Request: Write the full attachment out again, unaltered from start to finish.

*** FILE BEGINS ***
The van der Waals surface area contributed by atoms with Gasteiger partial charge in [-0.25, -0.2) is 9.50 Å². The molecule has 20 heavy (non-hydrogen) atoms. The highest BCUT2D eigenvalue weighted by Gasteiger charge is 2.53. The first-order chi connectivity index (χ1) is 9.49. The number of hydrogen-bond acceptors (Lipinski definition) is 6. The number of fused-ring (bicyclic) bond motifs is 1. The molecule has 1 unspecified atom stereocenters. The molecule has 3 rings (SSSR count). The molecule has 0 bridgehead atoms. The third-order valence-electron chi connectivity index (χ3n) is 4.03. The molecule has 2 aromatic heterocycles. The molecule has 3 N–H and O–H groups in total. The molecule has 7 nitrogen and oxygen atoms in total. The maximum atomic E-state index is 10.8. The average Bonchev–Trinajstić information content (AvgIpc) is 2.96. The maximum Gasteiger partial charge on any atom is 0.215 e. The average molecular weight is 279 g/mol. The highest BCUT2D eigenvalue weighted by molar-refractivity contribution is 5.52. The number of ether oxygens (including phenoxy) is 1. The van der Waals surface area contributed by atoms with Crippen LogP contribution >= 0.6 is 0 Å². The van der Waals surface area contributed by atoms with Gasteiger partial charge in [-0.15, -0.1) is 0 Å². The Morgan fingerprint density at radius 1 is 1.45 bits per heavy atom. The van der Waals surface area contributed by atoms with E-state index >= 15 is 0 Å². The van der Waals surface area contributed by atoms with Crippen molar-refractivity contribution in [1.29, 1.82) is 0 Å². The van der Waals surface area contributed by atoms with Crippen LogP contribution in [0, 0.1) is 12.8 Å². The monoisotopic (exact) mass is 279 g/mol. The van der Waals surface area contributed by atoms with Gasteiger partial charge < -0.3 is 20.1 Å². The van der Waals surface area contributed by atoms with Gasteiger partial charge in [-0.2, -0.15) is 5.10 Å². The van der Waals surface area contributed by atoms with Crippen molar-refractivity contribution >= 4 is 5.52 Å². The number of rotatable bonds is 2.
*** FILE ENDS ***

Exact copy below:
The van der Waals surface area contributed by atoms with Gasteiger partial charge in [-0.25, -0.2) is 9.50 Å². The molecule has 20 heavy (non-hydrogen) atoms. The highest BCUT2D eigenvalue weighted by Gasteiger charge is 2.53. The first-order chi connectivity index (χ1) is 9.49. The number of hydrogen-bond acceptors (Lipinski definition) is 6. The number of fused-ring (bicyclic) bond motifs is 1. The molecule has 1 unspecified atom stereocenters. The molecule has 3 rings (SSSR count). The molecule has 0 bridgehead atoms. The third-order valence-electron chi connectivity index (χ3n) is 4.03. The molecule has 2 aromatic heterocycles. The molecule has 3 N–H and O–H groups in total. The molecule has 7 nitrogen and oxygen atoms in total. The maximum atomic E-state index is 10.8. The average Bonchev–Trinajstić information content (AvgIpc) is 2.96. The maximum Gasteiger partial charge on any atom is 0.215 e. The average molecular weight is 279 g/mol. The highest BCUT2D eigenvalue weighted by molar-refractivity contribution is 5.52. The number of ether oxygens (including phenoxy) is 1. The van der Waals surface area contributed by atoms with Crippen LogP contribution >= 0.6 is 0 Å². The van der Waals surface area contributed by atoms with Gasteiger partial charge in [-0.15, -0.1) is 0 Å². The Morgan fingerprint density at radius 1 is 1.45 bits per heavy atom. The van der Waals surface area contributed by atoms with E-state index >= 15 is 0 Å². The van der Waals surface area contributed by atoms with Crippen molar-refractivity contribution in [1.29, 1.82) is 0 Å². The van der Waals surface area contributed by atoms with Crippen LogP contribution in [0, 0.1) is 12.8 Å². The monoisotopic (exact) mass is 279 g/mol. The van der Waals surface area contributed by atoms with Gasteiger partial charge < -0.3 is 20.1 Å². The van der Waals surface area contributed by atoms with Gasteiger partial charge in [-0.2, -0.15) is 5.10 Å². The van der Waals surface area contributed by atoms with Crippen molar-refractivity contribution >= 4 is 5.52 Å². The number of rotatable bonds is 2.